27th June 2018
Overage payments are frequently negotiated and are payable to landowners/sellers if and when certain conditions are met, usually in the context of a development deal. Typically, overage agreements arise where a landowner wishes to sell land at its current value, but also wishes to participate in any profit that may be realised at a later date, for example when planning permission is granted, or the land is redeveloped.
Although overage agreements are very common, they are always particular to their own facts and they are often complex. That is because it is extremely difficult to cater in the drafting for all future events; for parties with changing and potentially conflicting interests; and to cover all possible eventualities.
With specialist counsel reporting a noticeable increase in the incidence of overage disputes over the last year or so, expert Real Estate Litigator Martin McKeague explains the latest case to hit the legal headlines, and offers his practical advice.
Mr Justice Norris neatly summed up the crux of Gaia Ventures v Abbeygate Helical (Leisure Plaza)  in the first paragraph of his judgment when he asked:”[h]ow hard do you have to work to make yourself liable to pay £1.4 million?”
The case centred on whether a developer complied with its contractual obligation to satisfy certain conditions, upon the fulfilment of which it would become liable to make an overage payment of £1.4 million.
As is commonly the case, the development project involved a network of complex transactional agreements. The developer’s obligation to use reasonable endeavours to bring about satisfaction of conditions which would result in overage becoming payable was only one small part of the overall contractual arrangements. For no doubt entirely proper commercial reasons, the developer retained considerable influence over those arrangements – not least so as to ensure that the final development would fund all underlying transactions. However, there was inevitably a tension between the flexibility and control that the developer had retained for itself on the one hand, and its obligations to deliver an overage payment liability on the other.
When the requisite conditions were eventually satisfied – some 4 days after the longstop date had passed (and any contingent liability to pay overage had been extinguished) – the landowner sued the developer, alleging breach of the overage obligations.
In many overage cases disputes arise because of shortcomings in the drafting of the clause in question . A failure to anticipate and to pre-emptively address in the overage agreement future possible timescales within which conditions or obligation should be met, and exactly what those conditions or obligations should entail, can be exploited by parties seeking to avoid overage liability later down the line.
In the Gaia v Abbeygate case, however, the terms of the overage obligations themselves were not called into question. Rather, a close analysis of the circumstances of the case was required to determine whether or not they had been complied with.
The High Court had to decide whether the developer had used “reasonable endeavours” to achieve satisfaction of the relevant conditions “as soon as reasonably practicable”. To do this, the court referred to both the law – in particular, the case of Rhodia International Holdings Ltd v Hunstman , which confirmed that an obligation to use reasonable endeavours requires a party to take just one out of what may be many reasonable courses, as compared with an obligation to take all possible reasonable courses ; and to the facts – finding that some of the developer’s actions were taken at times which were convenient for it or suited its funds flow, and that others were deliberately taken late with a view to avoiding overage liability.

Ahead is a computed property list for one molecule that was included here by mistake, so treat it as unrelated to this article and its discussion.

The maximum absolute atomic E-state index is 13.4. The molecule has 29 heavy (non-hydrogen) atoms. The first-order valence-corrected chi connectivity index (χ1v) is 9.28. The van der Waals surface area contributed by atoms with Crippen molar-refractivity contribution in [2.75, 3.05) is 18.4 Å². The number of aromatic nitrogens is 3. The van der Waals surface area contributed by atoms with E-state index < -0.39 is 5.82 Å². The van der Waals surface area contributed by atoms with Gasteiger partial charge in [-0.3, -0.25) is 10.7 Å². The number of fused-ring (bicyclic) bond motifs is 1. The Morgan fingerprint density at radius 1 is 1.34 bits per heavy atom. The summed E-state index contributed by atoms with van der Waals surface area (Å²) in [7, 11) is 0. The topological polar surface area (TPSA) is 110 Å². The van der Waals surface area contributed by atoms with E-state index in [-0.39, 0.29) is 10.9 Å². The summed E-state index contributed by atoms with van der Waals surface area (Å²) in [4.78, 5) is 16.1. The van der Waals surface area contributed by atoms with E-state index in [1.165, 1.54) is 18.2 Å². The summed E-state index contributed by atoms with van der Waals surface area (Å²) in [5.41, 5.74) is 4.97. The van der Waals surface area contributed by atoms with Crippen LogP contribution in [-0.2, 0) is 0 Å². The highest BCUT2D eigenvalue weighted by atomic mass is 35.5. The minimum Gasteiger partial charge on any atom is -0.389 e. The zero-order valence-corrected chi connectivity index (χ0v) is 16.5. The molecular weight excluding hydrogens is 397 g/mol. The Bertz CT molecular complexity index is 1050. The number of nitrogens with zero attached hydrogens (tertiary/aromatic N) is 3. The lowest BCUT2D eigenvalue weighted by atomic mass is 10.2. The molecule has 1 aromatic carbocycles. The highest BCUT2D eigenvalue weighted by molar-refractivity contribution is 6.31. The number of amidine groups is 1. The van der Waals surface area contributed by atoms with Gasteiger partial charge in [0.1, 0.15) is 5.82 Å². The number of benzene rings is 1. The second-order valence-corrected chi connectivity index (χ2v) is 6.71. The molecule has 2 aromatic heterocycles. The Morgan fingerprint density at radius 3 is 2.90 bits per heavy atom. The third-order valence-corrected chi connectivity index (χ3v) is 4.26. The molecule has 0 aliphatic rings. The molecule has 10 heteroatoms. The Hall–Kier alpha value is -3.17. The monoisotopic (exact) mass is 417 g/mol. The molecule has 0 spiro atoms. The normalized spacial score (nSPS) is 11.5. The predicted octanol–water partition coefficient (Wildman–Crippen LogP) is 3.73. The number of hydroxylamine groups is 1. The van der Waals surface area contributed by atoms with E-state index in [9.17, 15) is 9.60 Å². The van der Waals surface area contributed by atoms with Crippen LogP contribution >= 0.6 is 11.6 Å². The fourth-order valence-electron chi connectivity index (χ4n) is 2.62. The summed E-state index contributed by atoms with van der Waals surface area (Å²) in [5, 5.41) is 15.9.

The High Court decided, therefore, that the developer was in breach of its obligations, and that damages in respect of the overage payment, plus interest, plus costs should be paid to the landowner.
The job of the real estate lawyer instructed to draft an overage agreement is a challenging one, as he has to try and anticipate each party’s interests and intentions and which may be conflicting – even trying to anticipate later tactics to avoid or limit future liability and then to cater for them in the drafting.
When entering into overage arrangements, parties and their lawyers should consider very carefully what exactly will trigger overage payments and whether there is scope for the paying party to avoid its obligations. Ideally, provisions should include clear and specific timescales within which conditions are to be met; obligations are to arise; and payments are to be made. Consideration should be given as to whether there should be included formulas for ascertaining values, mechanisms for enforcing obligations and for resolving disputes and longstop dates.
Even in cases where the drafting is comprehensive, parties to overage agreements should take care to ensure that obligations are complied with, strictly and in a timely fashion, and that evidence of that compliance can be adduced if necessary. As the Gaia case demonstrates, even where there are legitimate commercial reasons for an imbalance of power or control within the contractual arrangements, the courts are unlikely to countenance sharp practice in an attempt to avoid overage liability.
  EWHC 118 (Ch)
 See our earlier article on the Sparks v Biden case for a recent example
  EWHC 292
 the latter would, in drafting terms, equate to an obligation to take ‘all reasonable endeavours’ or to use ‘best endeavours’